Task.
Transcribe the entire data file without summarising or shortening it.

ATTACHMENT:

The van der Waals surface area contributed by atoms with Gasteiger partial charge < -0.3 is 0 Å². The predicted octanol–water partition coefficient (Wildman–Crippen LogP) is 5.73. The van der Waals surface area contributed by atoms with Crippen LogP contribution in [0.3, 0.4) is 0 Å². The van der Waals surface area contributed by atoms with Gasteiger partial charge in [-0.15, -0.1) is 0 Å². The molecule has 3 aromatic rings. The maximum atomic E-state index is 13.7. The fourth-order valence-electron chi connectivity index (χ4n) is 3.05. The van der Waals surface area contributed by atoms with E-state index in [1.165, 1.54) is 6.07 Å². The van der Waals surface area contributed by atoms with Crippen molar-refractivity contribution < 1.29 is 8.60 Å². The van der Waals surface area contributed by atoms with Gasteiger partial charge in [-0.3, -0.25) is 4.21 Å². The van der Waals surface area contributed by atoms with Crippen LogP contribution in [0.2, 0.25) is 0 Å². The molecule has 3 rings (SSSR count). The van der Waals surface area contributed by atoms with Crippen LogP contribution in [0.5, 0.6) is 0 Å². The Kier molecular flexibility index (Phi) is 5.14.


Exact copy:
The van der Waals surface area contributed by atoms with Gasteiger partial charge < -0.3 is 0 Å². The predicted octanol–water partition coefficient (Wildman–Crippen LogP) is 5.73. The van der Waals surface area contributed by atoms with Crippen LogP contribution in [0.3, 0.4) is 0 Å². The van der Waals surface area contributed by atoms with Gasteiger partial charge in [-0.15, -0.1) is 0 Å². The molecule has 3 aromatic rings. The maximum atomic E-state index is 13.7. The fourth-order valence-electron chi connectivity index (χ4n) is 3.05. The van der Waals surface area contributed by atoms with E-state index in [1.165, 1.54) is 6.07 Å². The van der Waals surface area contributed by atoms with Crippen molar-refractivity contribution < 1.29 is 8.60 Å². The van der Waals surface area contributed by atoms with Gasteiger partial charge in [-0.3, -0.25) is 4.21 Å². The van der Waals surface area contributed by atoms with Crippen LogP contribution in [0.2, 0.25) is 0 Å². The molecule has 3 rings (SSSR count). The van der Waals surface area contributed by atoms with Crippen LogP contribution in [0.5, 0.6) is 0 Å². The Kier molecular flexibility index (Phi) is 5.14.